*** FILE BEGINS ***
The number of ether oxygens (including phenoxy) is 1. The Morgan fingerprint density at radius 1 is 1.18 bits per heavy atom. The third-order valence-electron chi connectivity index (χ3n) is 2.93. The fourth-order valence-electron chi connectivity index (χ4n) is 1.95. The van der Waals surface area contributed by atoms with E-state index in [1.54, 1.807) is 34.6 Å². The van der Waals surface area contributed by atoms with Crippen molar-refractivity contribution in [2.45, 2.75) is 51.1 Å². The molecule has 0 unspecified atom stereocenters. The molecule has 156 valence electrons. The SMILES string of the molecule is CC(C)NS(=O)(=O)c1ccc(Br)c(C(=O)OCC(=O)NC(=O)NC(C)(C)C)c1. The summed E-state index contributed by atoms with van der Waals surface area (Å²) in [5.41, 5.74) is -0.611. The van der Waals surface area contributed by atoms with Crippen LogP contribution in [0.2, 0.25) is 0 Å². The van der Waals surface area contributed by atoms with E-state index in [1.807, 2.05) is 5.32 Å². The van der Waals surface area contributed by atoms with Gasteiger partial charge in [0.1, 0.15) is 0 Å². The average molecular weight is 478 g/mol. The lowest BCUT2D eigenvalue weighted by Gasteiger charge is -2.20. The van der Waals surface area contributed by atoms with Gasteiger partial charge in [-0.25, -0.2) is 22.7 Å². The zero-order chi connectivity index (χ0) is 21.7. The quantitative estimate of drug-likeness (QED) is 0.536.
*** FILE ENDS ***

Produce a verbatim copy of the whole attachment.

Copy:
The number of ether oxygens (including phenoxy) is 1. The Morgan fingerprint density at radius 1 is 1.18 bits per heavy atom. The third-order valence-electron chi connectivity index (χ3n) is 2.93. The fourth-order valence-electron chi connectivity index (χ4n) is 1.95. The van der Waals surface area contributed by atoms with E-state index in [1.54, 1.807) is 34.6 Å². The van der Waals surface area contributed by atoms with Crippen molar-refractivity contribution in [2.45, 2.75) is 51.1 Å². The molecule has 0 unspecified atom stereocenters. The molecule has 156 valence electrons. The SMILES string of the molecule is CC(C)NS(=O)(=O)c1ccc(Br)c(C(=O)OCC(=O)NC(=O)NC(C)(C)C)c1. The summed E-state index contributed by atoms with van der Waals surface area (Å²) in [5.41, 5.74) is -0.611. The van der Waals surface area contributed by atoms with Crippen LogP contribution in [0.2, 0.25) is 0 Å². The van der Waals surface area contributed by atoms with E-state index in [1.807, 2.05) is 5.32 Å². The van der Waals surface area contributed by atoms with Gasteiger partial charge in [0.1, 0.15) is 0 Å². The average molecular weight is 478 g/mol. The lowest BCUT2D eigenvalue weighted by Gasteiger charge is -2.20. The van der Waals surface area contributed by atoms with Gasteiger partial charge in [-0.25, -0.2) is 22.7 Å². The zero-order chi connectivity index (χ0) is 21.7. The quantitative estimate of drug-likeness (QED) is 0.536.